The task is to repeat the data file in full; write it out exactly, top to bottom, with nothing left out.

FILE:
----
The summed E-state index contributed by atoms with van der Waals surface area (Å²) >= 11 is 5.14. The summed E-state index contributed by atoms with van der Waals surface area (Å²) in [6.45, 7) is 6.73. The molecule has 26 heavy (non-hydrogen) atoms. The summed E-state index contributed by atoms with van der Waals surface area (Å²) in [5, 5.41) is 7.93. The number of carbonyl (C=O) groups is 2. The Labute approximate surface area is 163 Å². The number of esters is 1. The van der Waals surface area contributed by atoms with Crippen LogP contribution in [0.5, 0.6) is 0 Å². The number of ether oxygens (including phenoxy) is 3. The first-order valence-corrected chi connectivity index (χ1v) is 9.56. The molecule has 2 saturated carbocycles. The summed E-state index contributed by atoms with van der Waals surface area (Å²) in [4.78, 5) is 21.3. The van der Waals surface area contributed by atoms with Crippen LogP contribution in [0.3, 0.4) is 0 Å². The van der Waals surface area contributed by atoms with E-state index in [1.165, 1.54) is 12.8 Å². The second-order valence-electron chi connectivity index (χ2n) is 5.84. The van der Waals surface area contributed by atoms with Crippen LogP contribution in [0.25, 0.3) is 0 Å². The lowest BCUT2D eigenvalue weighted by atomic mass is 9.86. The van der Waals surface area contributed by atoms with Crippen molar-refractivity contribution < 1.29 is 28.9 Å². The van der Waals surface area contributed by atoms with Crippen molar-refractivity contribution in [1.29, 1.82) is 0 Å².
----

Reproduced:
The summed E-state index contributed by atoms with van der Waals surface area (Å²) >= 11 is 5.14. The summed E-state index contributed by atoms with van der Waals surface area (Å²) in [6.45, 7) is 6.73. The molecule has 26 heavy (non-hydrogen) atoms. The summed E-state index contributed by atoms with van der Waals surface area (Å²) in [5, 5.41) is 7.93. The number of carbonyl (C=O) groups is 2. The Labute approximate surface area is 163 Å². The number of esters is 1. The van der Waals surface area contributed by atoms with Crippen LogP contribution in [0.5, 0.6) is 0 Å². The number of ether oxygens (including phenoxy) is 3. The first-order valence-corrected chi connectivity index (χ1v) is 9.56. The molecule has 2 saturated carbocycles. The summed E-state index contributed by atoms with van der Waals surface area (Å²) in [4.78, 5) is 21.3. The van der Waals surface area contributed by atoms with Crippen LogP contribution in [0.3, 0.4) is 0 Å². The van der Waals surface area contributed by atoms with E-state index in [1.165, 1.54) is 12.8 Å². The second-order valence-electron chi connectivity index (χ2n) is 5.84. The van der Waals surface area contributed by atoms with Crippen LogP contribution in [0.25, 0.3) is 0 Å². The lowest BCUT2D eigenvalue weighted by atomic mass is 9.86. The van der Waals surface area contributed by atoms with Crippen molar-refractivity contribution < 1.29 is 28.9 Å². The van der Waals surface area contributed by atoms with Crippen molar-refractivity contribution in [1.29, 1.82) is 0 Å².